Competitive Intelligence Is For Everybody
Considering the examples in your article on competitive intelligence (CI), readers might conclude that only large companies need or can afford to implement CI ("They snoop to conquer," The Corporation, Oct. 28). But CI is important to businesses of all sizes, and it can be quite inexpensive. Even a company with only one employee can, with a little imagination and creativity, gather CI to position itself better in the market. A wealth of free information is as close as the public library. Another source of information is intelligent conversation. And CI should not be limited to the competition. It can also be helpful when used with clients and prospects. Know thyself, know thy market...and know thy enemy.
While it was nice to see BUSINESS WEEK providing the burgeoning field of competitive intelligence with some well-deserved coverage, I was surprised that no mention was made of our association, the Society of Competitive Intelligence Professionals (SCIP). The society is a 10-year-old, global, nonprofit organization dedicated to helping members enhance their firms' competitiveness through greater ethical competitive intelligence. We also work to further CI as a profession, organizing conferences, publishing books and journals, and supporting 36 local SCIP chapters.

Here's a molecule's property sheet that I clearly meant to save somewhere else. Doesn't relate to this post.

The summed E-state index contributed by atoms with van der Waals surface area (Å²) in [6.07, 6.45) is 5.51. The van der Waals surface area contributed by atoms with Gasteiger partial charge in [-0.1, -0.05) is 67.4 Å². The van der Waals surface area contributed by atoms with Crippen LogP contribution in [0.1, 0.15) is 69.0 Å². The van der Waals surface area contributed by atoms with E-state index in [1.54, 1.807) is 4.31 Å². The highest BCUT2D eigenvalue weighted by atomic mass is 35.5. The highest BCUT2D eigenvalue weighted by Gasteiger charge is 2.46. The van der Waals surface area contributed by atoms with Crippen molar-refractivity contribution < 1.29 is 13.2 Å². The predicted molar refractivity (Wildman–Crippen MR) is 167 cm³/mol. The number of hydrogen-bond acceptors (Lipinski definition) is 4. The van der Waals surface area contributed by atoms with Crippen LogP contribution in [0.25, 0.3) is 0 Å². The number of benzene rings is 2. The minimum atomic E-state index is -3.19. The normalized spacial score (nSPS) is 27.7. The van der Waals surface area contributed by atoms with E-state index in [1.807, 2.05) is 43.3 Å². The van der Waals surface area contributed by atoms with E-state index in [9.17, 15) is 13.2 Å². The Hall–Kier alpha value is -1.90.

President, Society of Competitive
The article on competitive intelligence omitted one important tool: patent searches. In the U.S., all patent applications are held in secret until the issuance or abandonment of the application. Therefore, U.S. companies cannot know what their competitors are investing in or what they are seeking protection on. In high-stakes technology, this information could be valuable.
But in most other countries--Canada, for example--a patent application is published, or opened to the public, 18 months after filing. Therefore, if a U.S. company seeks to know what its rivals are doing, research into the Canadian Patent & Trademark Office will yield quicker results than waiting several years for U.S. patents. Moreover, the costs associated with a Canadian patent-office search are nominal, and the search in perfectly legal.